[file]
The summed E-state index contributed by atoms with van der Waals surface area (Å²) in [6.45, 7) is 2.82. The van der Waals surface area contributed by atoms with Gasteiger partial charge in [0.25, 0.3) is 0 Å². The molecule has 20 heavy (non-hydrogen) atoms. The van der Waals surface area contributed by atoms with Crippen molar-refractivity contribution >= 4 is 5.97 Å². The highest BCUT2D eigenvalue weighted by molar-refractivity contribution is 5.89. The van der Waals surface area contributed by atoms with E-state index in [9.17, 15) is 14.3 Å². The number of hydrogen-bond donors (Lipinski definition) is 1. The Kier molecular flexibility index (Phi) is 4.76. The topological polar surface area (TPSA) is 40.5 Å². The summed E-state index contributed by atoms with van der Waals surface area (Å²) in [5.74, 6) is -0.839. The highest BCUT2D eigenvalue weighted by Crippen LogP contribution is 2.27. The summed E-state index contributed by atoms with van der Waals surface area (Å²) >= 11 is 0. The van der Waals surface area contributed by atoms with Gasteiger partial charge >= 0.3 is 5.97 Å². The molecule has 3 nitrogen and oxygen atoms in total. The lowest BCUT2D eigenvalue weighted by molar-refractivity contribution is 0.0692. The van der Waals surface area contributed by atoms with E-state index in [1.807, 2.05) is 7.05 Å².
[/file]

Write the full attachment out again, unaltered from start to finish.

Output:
The summed E-state index contributed by atoms with van der Waals surface area (Å²) in [6.45, 7) is 2.82. The van der Waals surface area contributed by atoms with Gasteiger partial charge in [0.25, 0.3) is 0 Å². The molecule has 20 heavy (non-hydrogen) atoms. The van der Waals surface area contributed by atoms with Crippen molar-refractivity contribution >= 4 is 5.97 Å². The highest BCUT2D eigenvalue weighted by molar-refractivity contribution is 5.89. The van der Waals surface area contributed by atoms with E-state index in [9.17, 15) is 14.3 Å². The number of hydrogen-bond donors (Lipinski definition) is 1. The Kier molecular flexibility index (Phi) is 4.76. The topological polar surface area (TPSA) is 40.5 Å². The summed E-state index contributed by atoms with van der Waals surface area (Å²) in [5.74, 6) is -0.839. The highest BCUT2D eigenvalue weighted by Crippen LogP contribution is 2.27. The summed E-state index contributed by atoms with van der Waals surface area (Å²) >= 11 is 0. The van der Waals surface area contributed by atoms with Gasteiger partial charge >= 0.3 is 5.97 Å². The molecule has 3 nitrogen and oxygen atoms in total. The lowest BCUT2D eigenvalue weighted by molar-refractivity contribution is 0.0692. The van der Waals surface area contributed by atoms with E-state index in [1.807, 2.05) is 7.05 Å².